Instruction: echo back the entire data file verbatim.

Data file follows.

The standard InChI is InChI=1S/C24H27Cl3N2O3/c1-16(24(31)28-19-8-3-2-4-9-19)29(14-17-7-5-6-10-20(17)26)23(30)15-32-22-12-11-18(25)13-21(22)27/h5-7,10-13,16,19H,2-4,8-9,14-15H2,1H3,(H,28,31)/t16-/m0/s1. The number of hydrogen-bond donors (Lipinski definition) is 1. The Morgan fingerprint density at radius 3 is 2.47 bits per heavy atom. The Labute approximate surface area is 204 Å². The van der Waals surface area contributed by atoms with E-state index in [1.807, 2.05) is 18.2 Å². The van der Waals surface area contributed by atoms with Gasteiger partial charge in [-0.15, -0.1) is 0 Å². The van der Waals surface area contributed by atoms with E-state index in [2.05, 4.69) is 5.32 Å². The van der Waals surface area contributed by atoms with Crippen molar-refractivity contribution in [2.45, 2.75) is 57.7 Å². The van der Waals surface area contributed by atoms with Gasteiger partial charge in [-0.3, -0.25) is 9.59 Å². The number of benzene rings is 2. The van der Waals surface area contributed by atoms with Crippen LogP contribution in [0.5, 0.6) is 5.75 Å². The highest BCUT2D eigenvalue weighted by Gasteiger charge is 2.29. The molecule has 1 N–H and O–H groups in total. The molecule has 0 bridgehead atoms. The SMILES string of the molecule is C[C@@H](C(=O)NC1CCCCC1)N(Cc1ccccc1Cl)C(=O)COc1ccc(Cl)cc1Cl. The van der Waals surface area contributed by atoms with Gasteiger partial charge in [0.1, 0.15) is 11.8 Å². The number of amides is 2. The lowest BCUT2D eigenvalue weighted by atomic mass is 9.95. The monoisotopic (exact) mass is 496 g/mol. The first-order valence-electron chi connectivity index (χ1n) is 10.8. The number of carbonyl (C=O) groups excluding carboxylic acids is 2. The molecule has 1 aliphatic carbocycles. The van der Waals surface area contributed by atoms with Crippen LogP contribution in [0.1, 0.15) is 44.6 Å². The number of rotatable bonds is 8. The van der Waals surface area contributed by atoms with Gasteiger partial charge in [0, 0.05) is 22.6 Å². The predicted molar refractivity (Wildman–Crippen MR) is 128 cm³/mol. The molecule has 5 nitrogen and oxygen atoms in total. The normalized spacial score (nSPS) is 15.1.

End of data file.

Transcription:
The standard InChI is InChI=1S/C24H27Cl3N2O3/c1-16(24(31)28-19-8-3-2-4-9-19)29(14-17-7-5-6-10-20(17)26)23(30)15-32-22-12-11-18(25)13-21(22)27/h5-7,10-13,16,19H,2-4,8-9,14-15H2,1H3,(H,28,31)/t16-/m0/s1. The number of hydrogen-bond donors (Lipinski definition) is 1. The Morgan fingerprint density at radius 3 is 2.47 bits per heavy atom. The Labute approximate surface area is 204 Å². The van der Waals surface area contributed by atoms with E-state index in [1.807, 2.05) is 18.2 Å². The van der Waals surface area contributed by atoms with Gasteiger partial charge in [-0.15, -0.1) is 0 Å². The van der Waals surface area contributed by atoms with E-state index in [2.05, 4.69) is 5.32 Å². The van der Waals surface area contributed by atoms with Crippen molar-refractivity contribution in [2.45, 2.75) is 57.7 Å². The van der Waals surface area contributed by atoms with Gasteiger partial charge in [-0.3, -0.25) is 9.59 Å². The number of benzene rings is 2. The van der Waals surface area contributed by atoms with Crippen LogP contribution in [0.5, 0.6) is 5.75 Å². The highest BCUT2D eigenvalue weighted by Gasteiger charge is 2.29. The molecule has 1 N–H and O–H groups in total. The molecule has 0 bridgehead atoms. The SMILES string of the molecule is C[C@@H](C(=O)NC1CCCCC1)N(Cc1ccccc1Cl)C(=O)COc1ccc(Cl)cc1Cl. The van der Waals surface area contributed by atoms with Gasteiger partial charge in [0.1, 0.15) is 11.8 Å². The number of amides is 2. The lowest BCUT2D eigenvalue weighted by atomic mass is 9.95. The monoisotopic (exact) mass is 496 g/mol. The first-order valence-electron chi connectivity index (χ1n) is 10.8. The number of carbonyl (C=O) groups excluding carboxylic acids is 2. The molecule has 1 aliphatic carbocycles. The van der Waals surface area contributed by atoms with Crippen LogP contribution in [0.1, 0.15) is 44.6 Å². The number of rotatable bonds is 8. The van der Waals surface area contributed by atoms with Gasteiger partial charge in [0, 0.05) is 22.6 Å². The predicted molar refractivity (Wildman–Crippen MR) is 128 cm³/mol. The molecule has 5 nitrogen and oxygen atoms in total. The normalized spacial score (nSPS) is 15.1.